Thank you, Christine, for your remarks. And thank you, Shawn, for the introduction.
This is the first time that the International Monetary Fund, World Bank Group, and World Trade Organization have organized a joint event at the Annual Meetings, an indication that these are no ordinary times.
We’ve heard many world leaders talk about the storm clouds of isolationism, and protectionism, gathering. These worrying trends are threatening to undermine the very foundations of the multilateralism that has supported global growth and reduced poverty for decades.
Advanced markets are experiencing low growth and in emerging markets, growth rates have fallen by almost 1 percentage point since 2013. This is not just about numbers – these economic developments are limiting opportunities for billions of people around the world, and making it harder to achieve our goal of ending extreme poverty by 2030. One of the drivers of this low growth pattern is the decrease in trade growth.
Global trade has slowed from an average yearly growth of 7 percent before the financial crisis to less than 3 percent today. Projections for 2016 indicate an even further slowdown.
All this comes at a time when we need more cooperation, greater economic integration and stronger partnerships than ever before for the world economy to continue to grow in a sustainable way.
So we are here today to send a clear message that trade is essential to deliver growth and to eliminate poverty. And we are here to say that trade can only thrive in an open system.
The facts on trade and growth speak for themselves:
Since 1990 and up to the crisis, the share of GDP made up by trade and the volume of world trade have increased significantly.
And since 2000, the share of developing countries in world trade has grown, from one third to one half.
The most successful cases of economic growth and poverty reduction rely heavily on trade.
Trade increases productivity, spreads innovation, opens up new employment opportunities and increases wages in sectors where a country can export competitively.
In Cambodia, poverty fell from 52 percent in 2004 to 24 percent in 2011. There were many drivers of this, but reforms that helped sell rice to international markets were a key driver of poverty reduction. Trade also led to new jobs in the garment sector, which today are a source of income and economic empowerment for women.
The trade slowdown we are observing today does matter for growth and poverty reduction. Sluggish world imports adversely affects individual countries’ opportunities for their exports, and slower trade diminishes the scope for productivity growth through increasing specialization and diffusion of technologies.
What do we have to do to respond? We have to protect trade as an engine of growth.
We must push for lower trade costs. Our research shows that low-income countries have trade costs around three times higher than those faced by advanced economies.
We must support trade negotiations at the multilateral level – in close coordination with Roberto and our colleagues at the WTO. We have a program in support of implementation of the WTO Trade Facilitation Agreement and we are working with the WTO to intensify our support on e-trade to help connect the poorest to international markets through technology.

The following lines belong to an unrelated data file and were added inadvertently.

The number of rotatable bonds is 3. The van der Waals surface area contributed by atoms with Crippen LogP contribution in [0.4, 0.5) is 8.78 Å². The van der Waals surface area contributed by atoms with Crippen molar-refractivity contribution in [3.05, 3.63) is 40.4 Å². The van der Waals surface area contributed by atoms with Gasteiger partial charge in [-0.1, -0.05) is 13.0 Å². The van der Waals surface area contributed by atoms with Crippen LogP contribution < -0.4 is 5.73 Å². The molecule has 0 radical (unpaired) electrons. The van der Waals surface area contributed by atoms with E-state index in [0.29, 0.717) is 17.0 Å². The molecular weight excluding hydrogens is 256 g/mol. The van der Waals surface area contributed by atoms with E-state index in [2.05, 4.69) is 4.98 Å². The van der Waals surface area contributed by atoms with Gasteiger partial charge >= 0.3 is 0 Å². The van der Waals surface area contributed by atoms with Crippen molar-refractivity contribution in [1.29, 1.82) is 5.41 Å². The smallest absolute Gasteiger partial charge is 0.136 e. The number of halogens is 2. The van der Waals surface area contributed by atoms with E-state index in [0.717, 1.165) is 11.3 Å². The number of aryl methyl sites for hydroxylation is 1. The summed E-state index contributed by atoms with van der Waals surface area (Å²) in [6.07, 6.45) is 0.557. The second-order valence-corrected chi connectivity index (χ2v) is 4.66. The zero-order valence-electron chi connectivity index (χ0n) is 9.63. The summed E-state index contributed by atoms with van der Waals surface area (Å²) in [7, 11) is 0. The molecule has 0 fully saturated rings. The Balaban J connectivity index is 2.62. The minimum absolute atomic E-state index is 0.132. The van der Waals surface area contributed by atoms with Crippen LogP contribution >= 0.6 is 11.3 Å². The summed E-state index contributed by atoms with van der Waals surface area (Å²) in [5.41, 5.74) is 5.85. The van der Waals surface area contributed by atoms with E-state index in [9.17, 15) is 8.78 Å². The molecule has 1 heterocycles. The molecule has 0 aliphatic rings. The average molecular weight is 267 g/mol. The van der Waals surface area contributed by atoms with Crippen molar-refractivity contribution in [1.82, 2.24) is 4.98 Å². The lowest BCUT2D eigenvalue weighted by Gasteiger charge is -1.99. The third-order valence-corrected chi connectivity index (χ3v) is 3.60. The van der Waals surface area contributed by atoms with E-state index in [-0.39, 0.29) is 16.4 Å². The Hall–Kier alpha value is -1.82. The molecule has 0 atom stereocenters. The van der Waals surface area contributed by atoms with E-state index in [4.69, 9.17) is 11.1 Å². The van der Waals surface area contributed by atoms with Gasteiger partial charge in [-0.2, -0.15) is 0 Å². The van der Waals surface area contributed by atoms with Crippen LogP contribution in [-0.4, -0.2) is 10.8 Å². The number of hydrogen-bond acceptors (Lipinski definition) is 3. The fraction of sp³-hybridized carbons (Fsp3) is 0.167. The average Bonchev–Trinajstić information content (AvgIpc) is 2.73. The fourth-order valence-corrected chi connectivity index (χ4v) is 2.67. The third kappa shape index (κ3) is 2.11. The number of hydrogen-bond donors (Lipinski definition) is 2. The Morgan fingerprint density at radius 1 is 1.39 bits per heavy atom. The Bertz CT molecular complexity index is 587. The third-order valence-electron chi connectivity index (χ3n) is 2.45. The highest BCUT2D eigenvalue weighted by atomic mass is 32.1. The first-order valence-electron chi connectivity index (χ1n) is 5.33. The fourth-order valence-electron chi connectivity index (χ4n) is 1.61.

We must reduce protectionism. Our data, monitoring, and strong voice in groups like the G20 help improve transparency and support those who want to resist the closure of markets.
And, most importantly, we can work closely with our developing country clients to further integrate them into the global trade system. At the Bank we are providing more than $13 billion dollars to do exactly this, by supporting trade policy reforms, connecting countries to global value chains, and upgrading infrastructure – and we can do much more.
These efforts may be stymied by the growing backlash against openness and trade which in some advanced economies is linked to growing inequality and job dislocation.
This backlash needs to be taken seriously: not by increased isolation and protectionist policies, but through domestic policies that help these disaffected groups.
Policy options need to include safety nets for the short term. Greater investment in people’s education and skills and productivity-enhancing policies are also critical.
Turning away from global openness is not the way to address domestic inequality – instead, turning toward domestic policy responses is the answer.
If we are to overcome today’s global economic challenges and end extreme poverty in our lifetimes, we must preserve a system of open trade and allow the billions of people living in the world today to access and enjoy all the benefits an open, integrated global economy has to offer.
I will end with a quote from the first president of the World Bank, Eugene Meyer. President Meyer’s words in 1946 are as valid today as they were back then: “There is, I think, a significant lesson to be learned from the turbulent experiences of our times—a lesson as great and meaningful as it is plain and simple. It is that we live upon a planet which is inescapably integrated. The whole world is one community. All parts affect the common destiny of the whole. The well-being of men anywhere is dependent upon the well-being of men everywhere.”